I Need Your Help

I Need Your Help

I need your help...

I told Value Investing Journey and Press On Research subscribers last week that I'm opening an investment holding company.  After getting some great feedback from them I'm ready to ask you loyal readers for help as well.

The short 9 question survey below should take you about two and a half minutes to finish.  So if you could please spare two and a half minutes of your day to do the survey below it would mean the world to me.  And help towards the next step of starting the company.

The information provided will be shared with no one else but myself.  And it will be extremely valuable to this process of starting everything.

Thank's so much to the people who have already given their opinions.

And for those of you who have shown interest in the company I will be contacting you as soon as I finish putting the information together.

Create your own user feedback survey

How To Find Float On The Balance Sheet – On Float Part 4

How To Find Float On The Balance Sheet - On Float Part 4

The goal of this blog is to help us all improve as investors and thinkers so we're a little wiser every day.  The hope being that our knowledge will continue to compound over time so we'll have huge advantages over other investors in the future.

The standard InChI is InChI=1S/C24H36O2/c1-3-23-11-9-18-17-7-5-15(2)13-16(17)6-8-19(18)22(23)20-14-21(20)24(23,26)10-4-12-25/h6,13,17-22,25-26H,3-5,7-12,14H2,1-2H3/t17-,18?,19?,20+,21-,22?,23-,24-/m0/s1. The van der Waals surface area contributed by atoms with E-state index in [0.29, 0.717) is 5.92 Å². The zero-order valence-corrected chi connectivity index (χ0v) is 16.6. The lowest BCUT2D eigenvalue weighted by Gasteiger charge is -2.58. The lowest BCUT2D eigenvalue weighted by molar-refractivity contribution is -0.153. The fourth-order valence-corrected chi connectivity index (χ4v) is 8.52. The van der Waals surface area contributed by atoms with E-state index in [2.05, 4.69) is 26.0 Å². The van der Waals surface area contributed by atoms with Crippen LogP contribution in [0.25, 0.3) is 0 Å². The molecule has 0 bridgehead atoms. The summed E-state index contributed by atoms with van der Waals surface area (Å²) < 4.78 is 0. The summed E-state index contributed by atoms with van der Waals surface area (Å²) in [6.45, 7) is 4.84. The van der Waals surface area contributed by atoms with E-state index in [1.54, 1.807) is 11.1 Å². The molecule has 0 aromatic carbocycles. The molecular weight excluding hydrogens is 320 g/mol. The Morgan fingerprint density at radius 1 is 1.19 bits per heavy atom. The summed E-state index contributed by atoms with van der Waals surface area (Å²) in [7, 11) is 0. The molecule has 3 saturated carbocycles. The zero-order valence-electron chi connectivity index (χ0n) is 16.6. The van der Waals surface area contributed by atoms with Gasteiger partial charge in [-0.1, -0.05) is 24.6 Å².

The aim of today's post is to continue this process by talking about a topic few investors know about.  And even fewer understand.

Most people overlook float when evaluating companies because they either don't know what it is.  Don't know the power it can have within a business.  Or don't know how to evaluate it.

This won't be an issue here.

Press On Research subscribers already know this as I talk a lot about float in many of the issues I've written.  But I want to begin talking about it more here because float is one of the most powerful and least understood concepts of business analysis.

Today's post is a continuation of the earlier posts:

Today I'm going to illustrate how to find float on the balance sheet.  And show you what float means in terms of the companies margins.

I'm going to do this by showing you float from two different companies I've evaluated and written up for Press On Research subscribers.  One is an insurance company.  The other isn't.

On Float Part 4

How To Find And Evaluate Float

I've removed the names from both the companies below.  If you'd like to know which companies they are and see the full write ups on them you need to subscribe to Press On Research.

Insurance Company Float

When most people think of float they think of insurance companies so this is where we'll start.

Below is the unedited float analysis I did on an insurance company I wrote up for Press On Research subscribers.

***

All numbers below are in USD $ millions unless noted.

Assets

  • Financial Assets: Fixed maturity securities of 94.3 + equity securities of 4.9 + trading securities of 0.1 + loans of 1.9 + cash and cash equivalents of 6.8 + accrued investment income of 0.8 + premiums and other receivables of 11.3 + deferred income tax assets of 3.8 = 123.9